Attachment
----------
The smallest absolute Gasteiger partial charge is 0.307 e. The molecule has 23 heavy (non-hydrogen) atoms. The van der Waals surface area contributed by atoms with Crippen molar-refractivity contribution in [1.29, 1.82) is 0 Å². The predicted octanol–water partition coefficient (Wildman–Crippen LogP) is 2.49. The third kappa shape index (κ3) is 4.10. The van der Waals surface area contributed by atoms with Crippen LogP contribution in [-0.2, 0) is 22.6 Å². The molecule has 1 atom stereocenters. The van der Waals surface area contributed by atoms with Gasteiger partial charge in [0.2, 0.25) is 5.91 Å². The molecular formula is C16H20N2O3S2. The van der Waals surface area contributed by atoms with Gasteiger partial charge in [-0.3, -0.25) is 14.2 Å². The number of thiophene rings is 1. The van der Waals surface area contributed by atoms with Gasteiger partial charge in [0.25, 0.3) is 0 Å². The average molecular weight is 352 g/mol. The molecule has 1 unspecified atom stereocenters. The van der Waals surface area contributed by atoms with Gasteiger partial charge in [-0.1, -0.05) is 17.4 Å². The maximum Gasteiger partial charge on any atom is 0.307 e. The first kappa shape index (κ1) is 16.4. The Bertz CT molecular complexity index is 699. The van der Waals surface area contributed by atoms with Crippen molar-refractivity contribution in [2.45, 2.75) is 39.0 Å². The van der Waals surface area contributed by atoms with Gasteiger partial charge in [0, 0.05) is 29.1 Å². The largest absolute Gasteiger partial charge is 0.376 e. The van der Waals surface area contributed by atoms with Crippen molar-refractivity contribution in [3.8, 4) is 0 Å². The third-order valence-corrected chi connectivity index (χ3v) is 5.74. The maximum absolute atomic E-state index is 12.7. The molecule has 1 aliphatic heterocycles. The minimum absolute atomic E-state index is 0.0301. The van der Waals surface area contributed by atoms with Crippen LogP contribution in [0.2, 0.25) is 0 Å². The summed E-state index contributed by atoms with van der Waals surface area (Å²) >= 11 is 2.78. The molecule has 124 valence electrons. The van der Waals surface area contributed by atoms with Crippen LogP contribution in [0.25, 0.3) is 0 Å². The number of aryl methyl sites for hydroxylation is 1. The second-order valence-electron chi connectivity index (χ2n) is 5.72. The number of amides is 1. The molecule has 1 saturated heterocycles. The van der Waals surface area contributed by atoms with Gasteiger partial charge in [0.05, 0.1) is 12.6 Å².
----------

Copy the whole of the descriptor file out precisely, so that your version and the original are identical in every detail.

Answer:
The smallest absolute Gasteiger partial charge is 0.307 e. The molecule has 23 heavy (non-hydrogen) atoms. The van der Waals surface area contributed by atoms with Crippen molar-refractivity contribution in [1.29, 1.82) is 0 Å². The predicted octanol–water partition coefficient (Wildman–Crippen LogP) is 2.49. The third kappa shape index (κ3) is 4.10. The van der Waals surface area contributed by atoms with Crippen LogP contribution in [-0.2, 0) is 22.6 Å². The molecule has 1 atom stereocenters. The van der Waals surface area contributed by atoms with Gasteiger partial charge in [0.2, 0.25) is 5.91 Å². The molecular formula is C16H20N2O3S2. The van der Waals surface area contributed by atoms with Gasteiger partial charge in [-0.3, -0.25) is 14.2 Å². The number of thiophene rings is 1. The van der Waals surface area contributed by atoms with Gasteiger partial charge in [0.25, 0.3) is 0 Å². The average molecular weight is 352 g/mol. The molecule has 1 unspecified atom stereocenters. The van der Waals surface area contributed by atoms with Gasteiger partial charge in [-0.1, -0.05) is 17.4 Å². The maximum Gasteiger partial charge on any atom is 0.307 e. The first kappa shape index (κ1) is 16.4. The Bertz CT molecular complexity index is 699. The van der Waals surface area contributed by atoms with Crippen molar-refractivity contribution in [2.45, 2.75) is 39.0 Å². The van der Waals surface area contributed by atoms with Gasteiger partial charge in [0, 0.05) is 29.1 Å². The largest absolute Gasteiger partial charge is 0.376 e. The van der Waals surface area contributed by atoms with Crippen molar-refractivity contribution in [3.8, 4) is 0 Å². The third-order valence-corrected chi connectivity index (χ3v) is 5.74. The maximum absolute atomic E-state index is 12.7. The molecule has 1 aliphatic heterocycles. The minimum absolute atomic E-state index is 0.0301. The van der Waals surface area contributed by atoms with Crippen LogP contribution in [0.2, 0.25) is 0 Å². The summed E-state index contributed by atoms with van der Waals surface area (Å²) >= 11 is 2.78. The molecule has 124 valence electrons. The van der Waals surface area contributed by atoms with Crippen LogP contribution in [0.25, 0.3) is 0 Å². The number of aryl methyl sites for hydroxylation is 1. The second-order valence-electron chi connectivity index (χ2n) is 5.72. The number of amides is 1. The molecule has 1 saturated heterocycles. The van der Waals surface area contributed by atoms with Gasteiger partial charge in [0.05, 0.1) is 12.6 Å².